Book Review – Martin K. Foys’ Virtually Anglo Saxon
Virtually Anglo-Saxon is an interesting text that opens with the premise that the pre-print cultures of the Anglo-Saxon tradition are remarkably similar to the post-print cultures of digital media. The author explains how traditional approaches of critical theory as applied to print texts severely limit true interpretations of Anglo-Saxon texts, as the elements of these texts are closer to open, digital texts rather than to closed, print texts. Based on this, Foys makes the argument that Anglo-Saxonists, medievalists, and scholars who engage in academic inquiry of such texts should embrace new media theory in order to expand their conceptions of the texts, rather than simply take advantage of digital technologies – such as databases – to engage in research and criticism or than to create digital scholarly versions of print texts.
The author is successful in demonstrating critical application of his theoretical paradigm. He first compares Anslem’s religious texts to hypertext. By exploring how Anslem worked on his texts and how they seem to cohere to a greater extent through hypertext theory than through traditional critical approaches, Foys manages to paint a full picture of the meaning of the text.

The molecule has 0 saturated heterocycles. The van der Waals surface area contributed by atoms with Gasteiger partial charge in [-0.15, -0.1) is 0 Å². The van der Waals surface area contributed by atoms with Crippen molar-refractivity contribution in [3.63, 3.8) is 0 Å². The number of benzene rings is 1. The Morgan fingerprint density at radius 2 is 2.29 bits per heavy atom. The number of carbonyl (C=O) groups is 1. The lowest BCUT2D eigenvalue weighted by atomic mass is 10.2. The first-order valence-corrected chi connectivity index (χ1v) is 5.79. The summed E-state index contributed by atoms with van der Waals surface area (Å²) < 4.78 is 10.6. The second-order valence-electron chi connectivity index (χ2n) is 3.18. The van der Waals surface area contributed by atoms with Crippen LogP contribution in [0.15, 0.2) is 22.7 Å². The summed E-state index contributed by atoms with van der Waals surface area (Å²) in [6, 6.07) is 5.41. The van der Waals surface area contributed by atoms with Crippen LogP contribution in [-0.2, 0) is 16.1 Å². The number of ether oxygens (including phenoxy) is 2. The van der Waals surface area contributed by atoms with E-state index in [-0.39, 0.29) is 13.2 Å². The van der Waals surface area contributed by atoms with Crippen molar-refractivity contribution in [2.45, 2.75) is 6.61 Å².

Although his approach to text analysis is sound, Foys seems to overextend his theoretical paradigm to a nonsensical point when he attempts to draw parallels between virtual reality spaces and the Anglo Saxon Mapamundi. Foys states that “Maps and VR share the notion that manufactured representations of geography are able to conveniently provide an understanding of the world represented” (118). Certainly, both a VR world and the Mapamundi are susceptible to subjective interpretations of the maker. However, one must take into consideration that virtual reality worlds are not created with the intent of representing an already existing world, but with the intent of creating a new world where the reader can become immersed in a new experience. Virtual worlds allow for imbedded variable narratives and the existence of individual personas with which one can interact. They are not a point of reference. The Anglo Saxon Mapamundi, on the other hand, if nothing more than an artist’s representation of an already existing space. It is a static text that does not allow for any immersion. These, and the many other discrepancies between VRWorlds and Mapamundi which I will not explain here for spatial considerations, make the single similarity of authorial subjectivity irrelevant. In other words, to suggest that VRWorlds are similar to Mapamundi because they share an authorial subjective bias would be similar to arguing that an umbrella and Villa La Leopolda in Nice, France, are similar because they both protect one from the rain.
Overall, the text is an extremely solid read. The author’s ideas are sound, and his tests pass first inspection. Although he seems to want to overextend his theoretical paradigm, his overall transmediation of an entire genre is certainly intriguing. If you are someone who is interested in Anglo-Saxon or Medieval literary studies, multidisciplinary approaches to digital media, or transmedia genres, you should give this book a read.
Posted on March 15, 2011, in Book Reviews and tagged Anglo saxon studies, Book Review, digital media and medieval studies, foys, martin foys, virtually anglo saxon. Bookmark the permalink. Leave a comment.